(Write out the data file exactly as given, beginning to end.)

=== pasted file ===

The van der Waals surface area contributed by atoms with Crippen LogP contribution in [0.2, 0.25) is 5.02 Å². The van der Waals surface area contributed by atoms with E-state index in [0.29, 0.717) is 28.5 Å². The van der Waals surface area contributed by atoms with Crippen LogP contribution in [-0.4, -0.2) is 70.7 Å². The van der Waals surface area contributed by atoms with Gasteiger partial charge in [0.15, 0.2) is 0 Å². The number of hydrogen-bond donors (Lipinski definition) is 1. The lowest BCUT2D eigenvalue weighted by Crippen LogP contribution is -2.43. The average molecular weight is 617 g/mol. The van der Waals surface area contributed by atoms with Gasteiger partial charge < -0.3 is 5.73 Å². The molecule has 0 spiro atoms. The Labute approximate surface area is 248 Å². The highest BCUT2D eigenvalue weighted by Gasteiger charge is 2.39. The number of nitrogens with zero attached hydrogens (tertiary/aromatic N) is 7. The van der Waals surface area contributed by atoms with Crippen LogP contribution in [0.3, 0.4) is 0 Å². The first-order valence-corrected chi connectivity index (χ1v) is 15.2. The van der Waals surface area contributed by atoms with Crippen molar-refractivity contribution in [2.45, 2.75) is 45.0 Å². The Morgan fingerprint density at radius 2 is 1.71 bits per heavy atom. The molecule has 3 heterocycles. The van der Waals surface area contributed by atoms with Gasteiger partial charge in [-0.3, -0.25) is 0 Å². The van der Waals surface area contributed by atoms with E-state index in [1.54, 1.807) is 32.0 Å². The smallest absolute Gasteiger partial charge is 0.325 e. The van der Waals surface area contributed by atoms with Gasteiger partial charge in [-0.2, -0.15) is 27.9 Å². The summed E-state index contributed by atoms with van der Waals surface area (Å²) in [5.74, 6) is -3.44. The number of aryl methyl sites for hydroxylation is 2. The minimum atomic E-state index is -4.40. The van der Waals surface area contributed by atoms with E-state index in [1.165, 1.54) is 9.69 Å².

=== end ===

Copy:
The van der Waals surface area contributed by atoms with Crippen LogP contribution in [0.2, 0.25) is 5.02 Å². The van der Waals surface area contributed by atoms with E-state index in [0.29, 0.717) is 28.5 Å². The van der Waals surface area contributed by atoms with Crippen LogP contribution in [-0.4, -0.2) is 70.7 Å². The van der Waals surface area contributed by atoms with Gasteiger partial charge in [0.15, 0.2) is 0 Å². The number of hydrogen-bond donors (Lipinski definition) is 1. The lowest BCUT2D eigenvalue weighted by Crippen LogP contribution is -2.43. The average molecular weight is 617 g/mol. The van der Waals surface area contributed by atoms with Gasteiger partial charge < -0.3 is 5.73 Å². The molecule has 0 spiro atoms. The Labute approximate surface area is 248 Å². The highest BCUT2D eigenvalue weighted by Gasteiger charge is 2.39. The number of nitrogens with zero attached hydrogens (tertiary/aromatic N) is 7. The van der Waals surface area contributed by atoms with Crippen LogP contribution in [0.3, 0.4) is 0 Å². The first-order valence-corrected chi connectivity index (χ1v) is 15.2. The van der Waals surface area contributed by atoms with Crippen molar-refractivity contribution in [2.45, 2.75) is 45.0 Å². The Morgan fingerprint density at radius 2 is 1.71 bits per heavy atom. The molecule has 3 heterocycles. The van der Waals surface area contributed by atoms with Gasteiger partial charge in [-0.3, -0.25) is 0 Å². The van der Waals surface area contributed by atoms with E-state index in [1.54, 1.807) is 32.0 Å². The smallest absolute Gasteiger partial charge is 0.325 e. The van der Waals surface area contributed by atoms with Gasteiger partial charge in [-0.2, -0.15) is 27.9 Å². The summed E-state index contributed by atoms with van der Waals surface area (Å²) in [5.74, 6) is -3.44. The number of aryl methyl sites for hydroxylation is 2. The minimum atomic E-state index is -4.40. The van der Waals surface area contributed by atoms with E-state index in [1.165, 1.54) is 9.69 Å².